Barry Rice

- doing science on a terrestrial planet -

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Emulsion: A Physical Storage Medium

To understand remote sensing data, we must understand how they are stored. Also, we must understand some crucial details about bandwidths and spectral ranges. So we begin with something frequently derided as "old school", that is, film. Do not pooh-pooh film--it has some excellent attributes.

A major benefit of photographic emulsion is its extremely high resolution. The photosensitive grains in film can resolve detail at 50-100 lines per mm. On 35 mm film, this translates to an effective image size (in pixels) of up to 2400 x 3600, i.e. 8.6 million pixels (more about "image size" in the next section). This is comparable to the image sizes of the top of the line digital cameras being offered by Nikon and Kodak in 2004, although the 2004 prices of such cameras are US$1500-5000.

Film emulsions have inherent bandwidths over which they are sensitive; these bandwidths are determined by the physical properties of the film (bandwidths are discussed more later). Cameras using black and white films are typically sensitive to photons in the range 400-650 nm. Color film has three or four emulsion layers sandwiched together; the sensitivity curves of the three layers in Kodak Ektachrome color film are shown below. These bandwidths may be further modified by the properties of the glass or plastic camera lenses in the camera, and any filters selected by the user.

Sensitivity curves of the emulsion layers in Ektachrome color film.
(Figure redrawn from data provided on

Color film is usually designed to render realistic, color-accurate images. So, for example, red-colored photons landing on the emulsion should result in a red image in the final image. Similarly, green photons absorbed by the emulsion should result in a green image, and blue-wavelength photons should result in a blue image. When the colors in the final image accurately correspond to the colors of the detected photons, the result is said to be a "true color image."

Note that black and white film can be used to take color photographs. This is done by taking three separate black and white images--where each image was recorded using an appropriate color filter in the camera system--and combining the three images in the darkroom or on the computer.

Not all films are engineered to have bandwidths that correspond to visible light. Commercially available color infrared film is sensitive to photons with wavelengths as long as nearly 1000 nm. For example, the infrared-sensitive emulsion of Ektachrome EIR film can detect photons as long as 900 nm.

Sensitivity curves of the emulsion layers in Ektachrome infrared film.
(Figure redrawn from data provided on

The results of color infrared film can look strange because the images are not true color (the color of the photons detected by each band is not represented by that color in the final photograph). The infrared energy (which is normally invisible to human eyes) is represented on the finished photograph as red. Meanwhile, red photons detected by the film are represented by green on the finished photograph, and green photons are represented by blue. Because of these transformations, a green ball and a red ball photographed in color infrared film would look like a blue ball and a green ball, respectively. A blue ball would not register at all (the film is not sensitive to blue light), but one reflecting IR radiation produced by an IR light source would look red!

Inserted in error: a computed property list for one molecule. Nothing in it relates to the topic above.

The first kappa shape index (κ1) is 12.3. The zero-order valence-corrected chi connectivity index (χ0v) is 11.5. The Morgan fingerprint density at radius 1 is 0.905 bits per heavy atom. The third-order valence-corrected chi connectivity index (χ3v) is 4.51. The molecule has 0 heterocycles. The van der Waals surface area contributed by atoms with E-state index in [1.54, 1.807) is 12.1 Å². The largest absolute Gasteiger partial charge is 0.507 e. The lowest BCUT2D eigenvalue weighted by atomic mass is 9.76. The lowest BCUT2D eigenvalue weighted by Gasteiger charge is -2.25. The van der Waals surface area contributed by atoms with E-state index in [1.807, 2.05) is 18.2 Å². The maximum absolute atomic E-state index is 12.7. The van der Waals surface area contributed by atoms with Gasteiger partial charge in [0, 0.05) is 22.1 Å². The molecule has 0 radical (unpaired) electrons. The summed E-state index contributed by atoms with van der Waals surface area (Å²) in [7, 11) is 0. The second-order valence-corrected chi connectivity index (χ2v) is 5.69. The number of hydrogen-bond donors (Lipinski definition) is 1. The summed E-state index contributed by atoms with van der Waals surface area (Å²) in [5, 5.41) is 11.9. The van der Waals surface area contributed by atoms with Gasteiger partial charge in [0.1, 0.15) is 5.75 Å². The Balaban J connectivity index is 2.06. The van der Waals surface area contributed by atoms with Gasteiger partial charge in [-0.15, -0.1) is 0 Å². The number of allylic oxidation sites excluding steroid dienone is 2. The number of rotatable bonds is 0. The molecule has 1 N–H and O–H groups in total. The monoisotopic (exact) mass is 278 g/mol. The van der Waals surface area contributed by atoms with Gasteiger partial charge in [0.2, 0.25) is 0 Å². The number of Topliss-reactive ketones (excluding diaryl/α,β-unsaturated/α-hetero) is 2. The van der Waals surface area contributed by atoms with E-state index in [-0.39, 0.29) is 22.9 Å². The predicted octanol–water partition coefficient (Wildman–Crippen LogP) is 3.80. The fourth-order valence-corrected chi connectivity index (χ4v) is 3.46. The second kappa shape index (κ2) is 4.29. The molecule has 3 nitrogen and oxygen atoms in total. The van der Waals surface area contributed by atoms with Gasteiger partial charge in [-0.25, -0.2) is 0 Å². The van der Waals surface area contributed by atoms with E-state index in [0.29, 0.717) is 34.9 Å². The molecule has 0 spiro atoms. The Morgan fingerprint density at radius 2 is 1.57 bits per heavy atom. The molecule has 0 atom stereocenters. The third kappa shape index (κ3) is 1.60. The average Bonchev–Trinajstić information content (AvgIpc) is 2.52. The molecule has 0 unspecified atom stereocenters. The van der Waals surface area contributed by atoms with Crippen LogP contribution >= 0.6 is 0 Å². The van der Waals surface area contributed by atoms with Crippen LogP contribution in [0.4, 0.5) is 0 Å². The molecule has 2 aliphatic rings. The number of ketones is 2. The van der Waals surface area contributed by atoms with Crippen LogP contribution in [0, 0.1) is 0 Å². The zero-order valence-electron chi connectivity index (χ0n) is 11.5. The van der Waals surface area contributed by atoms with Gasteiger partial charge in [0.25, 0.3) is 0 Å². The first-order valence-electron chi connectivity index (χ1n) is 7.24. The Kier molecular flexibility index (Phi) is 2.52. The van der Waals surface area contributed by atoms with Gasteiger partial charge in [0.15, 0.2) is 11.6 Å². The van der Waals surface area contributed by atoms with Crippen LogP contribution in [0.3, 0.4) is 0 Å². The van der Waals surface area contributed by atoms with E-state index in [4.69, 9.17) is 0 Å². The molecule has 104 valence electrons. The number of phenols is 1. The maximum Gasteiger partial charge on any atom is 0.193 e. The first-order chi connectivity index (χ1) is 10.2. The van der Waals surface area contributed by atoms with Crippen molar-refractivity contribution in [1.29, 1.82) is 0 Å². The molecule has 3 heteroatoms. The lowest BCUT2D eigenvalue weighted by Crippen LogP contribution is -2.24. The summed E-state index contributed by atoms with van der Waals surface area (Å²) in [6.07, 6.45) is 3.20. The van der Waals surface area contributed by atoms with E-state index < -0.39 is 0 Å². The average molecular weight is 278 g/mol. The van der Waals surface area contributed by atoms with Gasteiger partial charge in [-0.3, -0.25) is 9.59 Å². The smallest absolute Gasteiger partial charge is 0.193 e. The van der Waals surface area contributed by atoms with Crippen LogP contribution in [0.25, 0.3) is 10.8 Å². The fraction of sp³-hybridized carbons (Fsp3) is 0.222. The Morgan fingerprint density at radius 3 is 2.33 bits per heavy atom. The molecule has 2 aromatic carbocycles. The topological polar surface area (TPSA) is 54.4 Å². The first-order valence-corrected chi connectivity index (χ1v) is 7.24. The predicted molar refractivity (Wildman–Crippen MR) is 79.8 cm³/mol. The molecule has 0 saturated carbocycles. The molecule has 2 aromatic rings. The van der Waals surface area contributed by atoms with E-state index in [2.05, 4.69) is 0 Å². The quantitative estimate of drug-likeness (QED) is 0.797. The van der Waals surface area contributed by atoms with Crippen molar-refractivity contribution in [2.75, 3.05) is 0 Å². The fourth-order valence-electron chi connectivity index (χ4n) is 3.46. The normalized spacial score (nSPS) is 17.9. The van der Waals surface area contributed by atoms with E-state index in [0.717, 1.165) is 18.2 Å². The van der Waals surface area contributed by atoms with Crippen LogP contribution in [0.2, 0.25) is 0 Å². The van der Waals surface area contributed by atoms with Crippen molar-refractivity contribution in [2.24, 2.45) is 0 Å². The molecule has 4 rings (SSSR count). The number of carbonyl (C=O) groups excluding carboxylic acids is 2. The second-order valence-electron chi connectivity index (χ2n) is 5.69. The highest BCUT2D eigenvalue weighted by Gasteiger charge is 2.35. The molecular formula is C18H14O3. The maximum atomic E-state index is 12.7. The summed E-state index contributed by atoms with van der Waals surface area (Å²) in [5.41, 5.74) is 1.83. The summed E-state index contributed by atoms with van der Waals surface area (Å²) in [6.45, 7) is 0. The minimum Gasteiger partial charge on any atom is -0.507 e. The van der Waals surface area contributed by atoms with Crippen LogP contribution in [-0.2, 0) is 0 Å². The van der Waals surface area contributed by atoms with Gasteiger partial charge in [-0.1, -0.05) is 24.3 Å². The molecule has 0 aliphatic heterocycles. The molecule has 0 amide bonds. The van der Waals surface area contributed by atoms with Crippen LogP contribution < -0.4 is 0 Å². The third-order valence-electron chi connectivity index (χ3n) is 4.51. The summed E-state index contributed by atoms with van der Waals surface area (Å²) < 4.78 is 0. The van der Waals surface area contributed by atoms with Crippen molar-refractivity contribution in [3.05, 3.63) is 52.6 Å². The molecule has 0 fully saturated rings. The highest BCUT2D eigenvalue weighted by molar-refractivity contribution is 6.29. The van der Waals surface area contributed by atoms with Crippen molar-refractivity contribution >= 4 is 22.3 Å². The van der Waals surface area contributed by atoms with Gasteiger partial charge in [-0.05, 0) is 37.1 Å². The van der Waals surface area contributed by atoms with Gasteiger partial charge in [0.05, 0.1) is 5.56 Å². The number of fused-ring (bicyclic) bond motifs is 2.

To explain the colors more thoroughly, consider the graphic of the balls shown below. In this simplified situation, the three balls are sitting on a white plane (i.e. a surface that reflects all colors equally), and are illuminated by white, optical wavelength radiation. The three balls, from rear to front, absorb all optical radiation except for red, blue, and green radiation respectively. On the left, the true color image of the situation as recorded by color film appears normal. The graphic on the right shows the image results using IR film: The red ball is rendered green, the green ball is rendered blue, and the blue ball is invisible because the only radition it reflects (blue) is not recorded by the film. The presence of the blue ball can be inferred, however, by its black obscuring surface. Note that the incident radiation reflected from the white background would be displayed as cyan. In understanding these translations, it may be helpful to review the chart on color addition shown here (if you follow that link, use your browser's "BACK" button to return to this page).

Color images made by using these kinds of color conversions are called false color images. False color images from color IR film have immediate applications in remote sensing because different vegetation types reflect infrared radiation differently. Healthy vegetation usually looks magenta-red, while diseased trees may look dark red, green, or even yellow.

Special procedures must be followed when using color infrared film. For example, with Ektachrome EIR, a yellow filter must be used to eliminate blue photons (which would fog all three emulsion layers), and the film must be refrigerated before and after being exposed.


4 February 2009